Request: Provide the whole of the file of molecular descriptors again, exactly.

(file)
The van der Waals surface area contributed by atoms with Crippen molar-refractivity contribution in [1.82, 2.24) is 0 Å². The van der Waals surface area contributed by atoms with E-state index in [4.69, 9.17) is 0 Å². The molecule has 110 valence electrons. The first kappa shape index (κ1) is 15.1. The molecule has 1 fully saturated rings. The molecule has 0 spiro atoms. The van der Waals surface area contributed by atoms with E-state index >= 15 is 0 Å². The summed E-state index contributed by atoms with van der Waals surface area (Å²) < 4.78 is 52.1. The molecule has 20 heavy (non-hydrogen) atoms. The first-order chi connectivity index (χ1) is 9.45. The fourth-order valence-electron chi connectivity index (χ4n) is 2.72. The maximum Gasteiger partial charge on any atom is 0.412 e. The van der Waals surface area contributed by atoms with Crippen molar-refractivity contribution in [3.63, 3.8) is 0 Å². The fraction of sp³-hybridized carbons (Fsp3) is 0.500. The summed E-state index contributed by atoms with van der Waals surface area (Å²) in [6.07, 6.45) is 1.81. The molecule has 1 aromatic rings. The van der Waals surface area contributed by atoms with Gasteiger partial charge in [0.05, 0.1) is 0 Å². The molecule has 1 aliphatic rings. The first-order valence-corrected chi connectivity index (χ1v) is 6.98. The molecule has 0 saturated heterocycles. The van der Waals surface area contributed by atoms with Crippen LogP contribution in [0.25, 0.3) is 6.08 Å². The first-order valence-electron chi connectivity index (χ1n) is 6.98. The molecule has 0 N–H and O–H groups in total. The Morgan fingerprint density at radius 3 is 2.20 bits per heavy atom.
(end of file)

The van der Waals surface area contributed by atoms with Crippen molar-refractivity contribution in [1.82, 2.24) is 0 Å². The van der Waals surface area contributed by atoms with E-state index in [4.69, 9.17) is 0 Å². The molecule has 110 valence electrons. The first kappa shape index (κ1) is 15.1. The molecule has 1 fully saturated rings. The molecule has 0 spiro atoms. The van der Waals surface area contributed by atoms with E-state index >= 15 is 0 Å². The summed E-state index contributed by atoms with van der Waals surface area (Å²) < 4.78 is 52.1. The molecule has 20 heavy (non-hydrogen) atoms. The first-order chi connectivity index (χ1) is 9.45. The fourth-order valence-electron chi connectivity index (χ4n) is 2.72. The maximum Gasteiger partial charge on any atom is 0.412 e. The van der Waals surface area contributed by atoms with Crippen molar-refractivity contribution in [3.63, 3.8) is 0 Å². The fraction of sp³-hybridized carbons (Fsp3) is 0.500. The summed E-state index contributed by atoms with van der Waals surface area (Å²) in [6.07, 6.45) is 1.81. The molecule has 1 aromatic rings. The van der Waals surface area contributed by atoms with Gasteiger partial charge in [0.05, 0.1) is 0 Å². The molecule has 1 aliphatic rings. The first-order valence-corrected chi connectivity index (χ1v) is 6.98. The molecule has 0 saturated heterocycles. The van der Waals surface area contributed by atoms with Crippen LogP contribution in [0.25, 0.3) is 6.08 Å². The first-order valence-electron chi connectivity index (χ1n) is 6.98. The molecule has 0 N–H and O–H groups in total. The Morgan fingerprint density at radius 3 is 2.20 bits per heavy atom.